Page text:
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Research paper
Clonazepam Quiets tinnitus: a randomised crossover study with Ginkgo Biloba
  1. Seon-Sook Han1,
  2. Eui-Cheol Nam2,3,
  3. Jun Yeon Won2,
  4. Kang Uk Lee4,
  5. Wanjoo Chun3,5,
  6. Hyun Kyung Choi6,
  7. Robert Aaron Levine7,8
  1. 1Department of Internal Medicine, Kangwon National University, School of Medicine, Chuncheon, Republic of Korea
  2. 2Department of Otolaryngology, Kangwon National University, School of Medicine, Chuncheon, Republic of Korea
  3. 3Institute of Medical Science, Kangwon National University, School of Medicine, Chuncheon, Republic of Korea
  4. 4Department of Psychiatry, Kangwon National University, School of Medicine, Chuncheon, Republic of Korea
  5. 5Department of Pharmacology, Kangwon National University, School of Medicine, Chuncheon, Republic of Korea
  6. 6Department of Otolaryngology, Kangwon National University Hospital, Chuncheon, Republic of Korea
  7. 7Eaton-Peabody Laboratory, Department of Otolaryngology, Massachusetts Eye and Ear Infirmary, Boston, Massachusetts, USA
  8. 8Departments of Otology and Laryngology and Neurology, Harvard Medical School, Boston, Massachusetts, USA
  1. Correspondence to Dr Eui-Cheol Nam, Department of Otolaryngology, School of Medicine, Kangwon National University, 1 Kangwondaehak-gil, Chuncheon, Kangwon-do 200-701, Republic of Korea; birdynec{at}


Objective To assess the effect of Ginkgo biloba and clonazepam, a γ-aminobutyric acid (GABA)-receptor agonist, upon tinnitus.

Methods This was an open-label, randomised, crossover study. 27 men and 11 women (aged 16–80 (mean 58)) with tinnitus for more than 2 months were enrolled. Participants were randomised to either clonazepam or G biloba for the first 3 weeks. For the next 2 weeks of washout no medication was taken. For the final 3 weeks, subjects were given the other drug. The initial dose of clonazepam and G biloba was one tablet daily (clonazepam 0.5 mg; G biloba 40 mg). Subjects were instructed to increase the dose by one tablet every 3 days to a maximum of four tablets daily until they perceived a satisfactory decrease in tinnitus loudness or intolerable side effects. Tinnitus was assessed with pitch and loudness matching, tinnitus handicap inventory, and visual analogue scales of loudness, duration and annoyance.

Results Comparing before and after each drug, clonazepam significantly improved tinnitus loudness (74% of subjects), duration (63%), annoyance (79%), and tinnitus handicap inventory score (61%), whereas the G biloba showed no significant differences on any of these measures.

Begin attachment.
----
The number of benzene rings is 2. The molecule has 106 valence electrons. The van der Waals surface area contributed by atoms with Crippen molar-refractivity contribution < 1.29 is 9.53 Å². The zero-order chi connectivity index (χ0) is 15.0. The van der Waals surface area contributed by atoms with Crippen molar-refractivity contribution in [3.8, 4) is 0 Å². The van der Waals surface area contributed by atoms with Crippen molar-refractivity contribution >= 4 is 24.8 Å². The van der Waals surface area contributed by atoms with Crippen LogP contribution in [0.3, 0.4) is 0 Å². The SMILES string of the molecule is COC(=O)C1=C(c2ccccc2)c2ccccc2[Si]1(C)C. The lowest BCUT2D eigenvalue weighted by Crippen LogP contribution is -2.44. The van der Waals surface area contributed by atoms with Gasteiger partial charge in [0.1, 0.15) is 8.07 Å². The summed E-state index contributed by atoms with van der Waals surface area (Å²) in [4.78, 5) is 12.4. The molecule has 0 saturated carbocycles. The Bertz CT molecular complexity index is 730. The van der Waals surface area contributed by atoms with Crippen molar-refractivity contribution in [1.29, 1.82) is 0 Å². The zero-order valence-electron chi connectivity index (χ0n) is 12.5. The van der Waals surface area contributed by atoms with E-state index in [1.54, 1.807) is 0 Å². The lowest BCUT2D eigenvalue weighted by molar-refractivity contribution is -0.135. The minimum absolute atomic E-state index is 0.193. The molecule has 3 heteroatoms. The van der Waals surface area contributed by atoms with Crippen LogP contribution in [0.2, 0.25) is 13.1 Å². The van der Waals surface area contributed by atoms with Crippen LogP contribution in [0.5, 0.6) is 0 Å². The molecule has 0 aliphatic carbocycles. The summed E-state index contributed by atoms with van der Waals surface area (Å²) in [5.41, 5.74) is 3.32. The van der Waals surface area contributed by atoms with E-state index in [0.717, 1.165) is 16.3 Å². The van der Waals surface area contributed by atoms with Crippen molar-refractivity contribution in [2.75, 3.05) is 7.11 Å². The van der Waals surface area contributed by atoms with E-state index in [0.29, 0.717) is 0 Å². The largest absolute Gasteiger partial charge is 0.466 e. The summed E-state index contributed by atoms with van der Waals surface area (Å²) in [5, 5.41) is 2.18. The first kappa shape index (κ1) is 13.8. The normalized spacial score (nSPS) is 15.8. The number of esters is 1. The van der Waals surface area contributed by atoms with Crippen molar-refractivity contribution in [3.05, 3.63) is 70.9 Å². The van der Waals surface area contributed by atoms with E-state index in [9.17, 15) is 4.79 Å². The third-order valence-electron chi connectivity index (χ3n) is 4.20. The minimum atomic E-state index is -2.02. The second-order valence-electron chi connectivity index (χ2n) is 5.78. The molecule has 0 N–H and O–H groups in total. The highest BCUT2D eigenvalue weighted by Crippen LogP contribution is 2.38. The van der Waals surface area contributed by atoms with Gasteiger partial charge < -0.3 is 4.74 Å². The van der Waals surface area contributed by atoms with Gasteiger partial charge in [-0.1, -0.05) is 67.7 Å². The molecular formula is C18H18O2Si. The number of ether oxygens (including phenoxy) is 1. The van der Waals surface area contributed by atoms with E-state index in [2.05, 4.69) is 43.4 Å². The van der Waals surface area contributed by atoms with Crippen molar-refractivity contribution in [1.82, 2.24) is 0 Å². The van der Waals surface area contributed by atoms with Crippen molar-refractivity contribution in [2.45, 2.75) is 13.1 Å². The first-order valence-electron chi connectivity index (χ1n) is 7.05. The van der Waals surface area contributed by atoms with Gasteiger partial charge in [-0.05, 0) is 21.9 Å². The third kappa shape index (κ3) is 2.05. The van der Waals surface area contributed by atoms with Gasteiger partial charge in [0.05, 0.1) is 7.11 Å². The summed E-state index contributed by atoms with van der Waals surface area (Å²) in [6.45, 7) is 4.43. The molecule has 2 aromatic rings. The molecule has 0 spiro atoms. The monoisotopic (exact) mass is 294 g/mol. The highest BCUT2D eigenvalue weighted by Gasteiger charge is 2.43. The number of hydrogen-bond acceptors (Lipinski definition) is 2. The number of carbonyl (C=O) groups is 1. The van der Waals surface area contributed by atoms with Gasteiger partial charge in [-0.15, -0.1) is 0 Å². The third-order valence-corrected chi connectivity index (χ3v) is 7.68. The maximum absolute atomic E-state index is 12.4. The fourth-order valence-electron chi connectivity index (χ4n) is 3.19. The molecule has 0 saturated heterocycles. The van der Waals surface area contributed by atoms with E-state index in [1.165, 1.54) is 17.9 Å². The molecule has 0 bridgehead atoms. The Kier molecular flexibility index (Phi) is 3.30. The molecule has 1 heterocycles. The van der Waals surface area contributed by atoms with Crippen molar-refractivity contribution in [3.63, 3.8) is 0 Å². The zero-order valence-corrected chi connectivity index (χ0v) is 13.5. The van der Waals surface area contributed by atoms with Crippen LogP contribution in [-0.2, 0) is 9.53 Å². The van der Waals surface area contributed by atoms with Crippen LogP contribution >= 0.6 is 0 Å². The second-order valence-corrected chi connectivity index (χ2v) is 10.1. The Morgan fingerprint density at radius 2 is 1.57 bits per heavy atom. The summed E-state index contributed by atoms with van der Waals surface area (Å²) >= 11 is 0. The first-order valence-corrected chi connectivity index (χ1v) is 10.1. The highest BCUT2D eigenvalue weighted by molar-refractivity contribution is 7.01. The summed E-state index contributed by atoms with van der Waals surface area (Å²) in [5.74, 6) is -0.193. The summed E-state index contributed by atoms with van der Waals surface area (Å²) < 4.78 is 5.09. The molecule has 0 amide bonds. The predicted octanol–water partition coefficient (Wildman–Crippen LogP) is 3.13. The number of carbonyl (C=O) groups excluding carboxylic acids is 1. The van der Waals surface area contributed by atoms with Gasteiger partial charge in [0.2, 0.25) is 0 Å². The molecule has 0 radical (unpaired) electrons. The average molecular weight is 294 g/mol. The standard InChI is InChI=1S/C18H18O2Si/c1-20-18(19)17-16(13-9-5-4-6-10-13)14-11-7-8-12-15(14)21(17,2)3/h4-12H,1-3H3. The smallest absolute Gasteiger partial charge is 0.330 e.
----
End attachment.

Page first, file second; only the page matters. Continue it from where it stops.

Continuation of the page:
Conclusion Clonazepam is effective in treating tinnitus; G biloba is ineffective.

  • Clonazepam
  • benzodiazepine
  • Ginkgo biloba
  • tinnitus
  • neurootology
  • stress
  • psychiatry
  • pharmacology
  • pain

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Tinnitus, the perception of sound in the absence of external acoustic stimulation, has become a serious societal issue because of its increasing prevalence, now estimated to be 10.5% (in Korea). It can be debilitating with a negative impact upon quality of life, such as social function and leisure activity. In the more distressed patient there can be cognitive impairment, concentration difficulty, insomnia, anxiety and depression.1–3 A recent review of tinnitus medications concluded that no drugs have been demonstrated to provide replicable long-term reduction of tinnitus in excess of placebo effects.4

A prospective, double-blind placebo-controlled study of the short-acting benzodiazepine, alprazolam reduced tinnitus loudness in 76% of subjects compared with 5% of the control group.5 However, the study was criticised because of its small sample size and lack of replication, despite a Japanese study reported to have a similar result using bromazepam, a short-to-intermediate-acting benzodiazepine.6 A more recent alprazolam report has confirmed the 1993 study. In this second alprazolam study tinnitus loudness (using a visual analogue scale (VAS)) was reduced by 20.83 units compared with 1.5 units for the placebo, chlorpheniramine (p<0.001).7 Other less rigorous studies also lend support to the use of benzodiazepine for tinnitus. An open-label study of Lechtenberg and Shulman8 found that several benzodiazepines were more effective in treating tinnitus than an antihistamine and that clonazepam was the most effective. A large retrospective study of clonazepam found it improved tinnitus in 32% of over 3000 subjects.9 Despite methodological shortcomings, a small prospective, randomised study of subjects with ‘severe disabling tinnitus’ found that clonazepam with or without gabapentin, significantly reduced tinnitus loudness and annoyance compared with an unspecified ‘placebo’.10